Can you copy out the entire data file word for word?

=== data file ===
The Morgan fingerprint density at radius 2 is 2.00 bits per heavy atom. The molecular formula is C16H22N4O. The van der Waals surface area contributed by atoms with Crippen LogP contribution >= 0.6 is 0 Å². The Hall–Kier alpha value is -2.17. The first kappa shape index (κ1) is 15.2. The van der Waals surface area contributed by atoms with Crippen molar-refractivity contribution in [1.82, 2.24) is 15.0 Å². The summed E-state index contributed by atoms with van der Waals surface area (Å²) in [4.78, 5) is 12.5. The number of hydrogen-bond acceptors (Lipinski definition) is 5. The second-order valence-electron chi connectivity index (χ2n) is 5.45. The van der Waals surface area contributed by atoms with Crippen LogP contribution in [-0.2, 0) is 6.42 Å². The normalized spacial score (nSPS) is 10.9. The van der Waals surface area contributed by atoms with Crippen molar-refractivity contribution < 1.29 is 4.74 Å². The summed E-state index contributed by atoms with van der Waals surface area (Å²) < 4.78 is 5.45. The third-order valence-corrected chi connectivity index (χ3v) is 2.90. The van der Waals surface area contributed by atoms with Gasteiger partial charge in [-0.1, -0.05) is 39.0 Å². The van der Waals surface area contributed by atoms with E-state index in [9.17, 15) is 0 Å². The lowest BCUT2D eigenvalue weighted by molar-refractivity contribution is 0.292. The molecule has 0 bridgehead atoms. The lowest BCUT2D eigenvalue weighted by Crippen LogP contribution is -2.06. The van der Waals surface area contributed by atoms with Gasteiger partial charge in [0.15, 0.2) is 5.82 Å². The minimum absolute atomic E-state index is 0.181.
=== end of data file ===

The Morgan fingerprint density at radius 2 is 2.00 bits per heavy atom. The molecular formula is C16H22N4O. The van der Waals surface area contributed by atoms with Crippen LogP contribution >= 0.6 is 0 Å². The Hall–Kier alpha value is -2.17. The first kappa shape index (κ1) is 15.2. The van der Waals surface area contributed by atoms with Crippen molar-refractivity contribution in [1.82, 2.24) is 15.0 Å². The summed E-state index contributed by atoms with van der Waals surface area (Å²) in [4.78, 5) is 12.5. The number of hydrogen-bond acceptors (Lipinski definition) is 5. The second-order valence-electron chi connectivity index (χ2n) is 5.45. The van der Waals surface area contributed by atoms with Crippen LogP contribution in [-0.2, 0) is 6.42 Å². The normalized spacial score (nSPS) is 10.9. The van der Waals surface area contributed by atoms with Crippen molar-refractivity contribution < 1.29 is 4.74 Å². The summed E-state index contributed by atoms with van der Waals surface area (Å²) < 4.78 is 5.45. The third-order valence-corrected chi connectivity index (χ3v) is 2.90. The van der Waals surface area contributed by atoms with Gasteiger partial charge in [-0.1, -0.05) is 39.0 Å². The van der Waals surface area contributed by atoms with E-state index in [9.17, 15) is 0 Å². The lowest BCUT2D eigenvalue weighted by molar-refractivity contribution is 0.292. The molecule has 0 bridgehead atoms. The lowest BCUT2D eigenvalue weighted by Crippen LogP contribution is -2.06. The van der Waals surface area contributed by atoms with Gasteiger partial charge in [0.15, 0.2) is 5.82 Å². The minimum absolute atomic E-state index is 0.181.